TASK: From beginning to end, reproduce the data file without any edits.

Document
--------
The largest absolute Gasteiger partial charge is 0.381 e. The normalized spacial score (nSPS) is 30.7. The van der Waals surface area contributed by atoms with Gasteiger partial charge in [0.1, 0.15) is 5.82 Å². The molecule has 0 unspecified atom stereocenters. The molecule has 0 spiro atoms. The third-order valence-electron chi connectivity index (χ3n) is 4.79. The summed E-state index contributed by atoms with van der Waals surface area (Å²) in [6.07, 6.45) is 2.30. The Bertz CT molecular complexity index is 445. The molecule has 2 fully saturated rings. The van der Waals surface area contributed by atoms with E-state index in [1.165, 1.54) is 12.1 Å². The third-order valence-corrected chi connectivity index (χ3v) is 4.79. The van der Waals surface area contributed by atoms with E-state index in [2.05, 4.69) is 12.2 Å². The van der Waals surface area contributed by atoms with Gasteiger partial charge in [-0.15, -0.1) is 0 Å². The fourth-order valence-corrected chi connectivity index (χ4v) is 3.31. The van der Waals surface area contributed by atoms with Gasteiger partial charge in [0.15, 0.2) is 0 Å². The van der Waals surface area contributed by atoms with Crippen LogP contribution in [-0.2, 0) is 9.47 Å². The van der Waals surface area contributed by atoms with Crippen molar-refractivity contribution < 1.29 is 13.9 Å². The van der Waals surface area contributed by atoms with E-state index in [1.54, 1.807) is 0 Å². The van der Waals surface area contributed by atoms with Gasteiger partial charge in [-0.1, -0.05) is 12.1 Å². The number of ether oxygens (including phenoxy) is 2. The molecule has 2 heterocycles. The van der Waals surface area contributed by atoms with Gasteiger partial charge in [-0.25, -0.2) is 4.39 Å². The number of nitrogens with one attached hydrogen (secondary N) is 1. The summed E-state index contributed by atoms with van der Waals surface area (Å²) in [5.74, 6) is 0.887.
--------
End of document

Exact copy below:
The largest absolute Gasteiger partial charge is 0.381 e. The normalized spacial score (nSPS) is 30.7. The van der Waals surface area contributed by atoms with Gasteiger partial charge in [0.1, 0.15) is 5.82 Å². The molecule has 0 unspecified atom stereocenters. The molecule has 0 spiro atoms. The third-order valence-electron chi connectivity index (χ3n) is 4.79. The summed E-state index contributed by atoms with van der Waals surface area (Å²) in [6.07, 6.45) is 2.30. The Bertz CT molecular complexity index is 445. The molecule has 2 fully saturated rings. The van der Waals surface area contributed by atoms with E-state index in [1.165, 1.54) is 12.1 Å². The third-order valence-corrected chi connectivity index (χ3v) is 4.79. The van der Waals surface area contributed by atoms with E-state index in [2.05, 4.69) is 12.2 Å². The van der Waals surface area contributed by atoms with Gasteiger partial charge in [-0.15, -0.1) is 0 Å². The fourth-order valence-corrected chi connectivity index (χ4v) is 3.31. The van der Waals surface area contributed by atoms with Gasteiger partial charge in [0.15, 0.2) is 0 Å². The van der Waals surface area contributed by atoms with Crippen LogP contribution in [-0.2, 0) is 9.47 Å². The van der Waals surface area contributed by atoms with Crippen molar-refractivity contribution < 1.29 is 13.9 Å². The van der Waals surface area contributed by atoms with E-state index in [1.54, 1.807) is 0 Å². The van der Waals surface area contributed by atoms with Gasteiger partial charge in [-0.1, -0.05) is 12.1 Å². The number of ether oxygens (including phenoxy) is 2. The molecule has 2 heterocycles. The van der Waals surface area contributed by atoms with Gasteiger partial charge in [-0.25, -0.2) is 4.39 Å². The number of nitrogens with one attached hydrogen (secondary N) is 1. The summed E-state index contributed by atoms with van der Waals surface area (Å²) in [5.74, 6) is 0.887.